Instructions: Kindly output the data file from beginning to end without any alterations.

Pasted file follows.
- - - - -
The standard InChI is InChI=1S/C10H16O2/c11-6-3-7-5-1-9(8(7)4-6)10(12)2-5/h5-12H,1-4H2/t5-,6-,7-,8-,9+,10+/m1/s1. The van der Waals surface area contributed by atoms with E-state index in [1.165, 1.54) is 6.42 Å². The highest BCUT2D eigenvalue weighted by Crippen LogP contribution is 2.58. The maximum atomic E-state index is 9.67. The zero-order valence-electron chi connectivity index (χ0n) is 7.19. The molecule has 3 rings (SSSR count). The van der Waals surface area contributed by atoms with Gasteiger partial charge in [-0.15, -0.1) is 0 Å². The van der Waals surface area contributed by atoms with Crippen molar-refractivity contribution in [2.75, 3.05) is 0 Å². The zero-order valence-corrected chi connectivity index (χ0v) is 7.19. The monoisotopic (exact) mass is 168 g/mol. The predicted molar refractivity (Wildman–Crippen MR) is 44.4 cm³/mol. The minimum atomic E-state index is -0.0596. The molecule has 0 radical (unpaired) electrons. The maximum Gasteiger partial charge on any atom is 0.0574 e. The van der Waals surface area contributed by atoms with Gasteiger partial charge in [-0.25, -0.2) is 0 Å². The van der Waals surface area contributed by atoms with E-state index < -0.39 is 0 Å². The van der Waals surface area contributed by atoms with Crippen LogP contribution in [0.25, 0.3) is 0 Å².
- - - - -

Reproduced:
The standard InChI is InChI=1S/C10H16O2/c11-6-3-7-5-1-9(8(7)4-6)10(12)2-5/h5-12H,1-4H2/t5-,6-,7-,8-,9+,10+/m1/s1. The van der Waals surface area contributed by atoms with E-state index in [1.165, 1.54) is 6.42 Å². The highest BCUT2D eigenvalue weighted by Crippen LogP contribution is 2.58. The maximum atomic E-state index is 9.67. The zero-order valence-electron chi connectivity index (χ0n) is 7.19. The molecule has 3 rings (SSSR count). The van der Waals surface area contributed by atoms with Gasteiger partial charge in [-0.15, -0.1) is 0 Å². The van der Waals surface area contributed by atoms with Crippen molar-refractivity contribution in [2.75, 3.05) is 0 Å². The zero-order valence-corrected chi connectivity index (χ0v) is 7.19. The monoisotopic (exact) mass is 168 g/mol. The predicted molar refractivity (Wildman–Crippen MR) is 44.4 cm³/mol. The minimum atomic E-state index is -0.0596. The molecule has 0 radical (unpaired) electrons. The maximum Gasteiger partial charge on any atom is 0.0574 e. The van der Waals surface area contributed by atoms with Gasteiger partial charge in [-0.25, -0.2) is 0 Å². The van der Waals surface area contributed by atoms with E-state index < -0.39 is 0 Å². The van der Waals surface area contributed by atoms with Crippen LogP contribution in [0.25, 0.3) is 0 Å².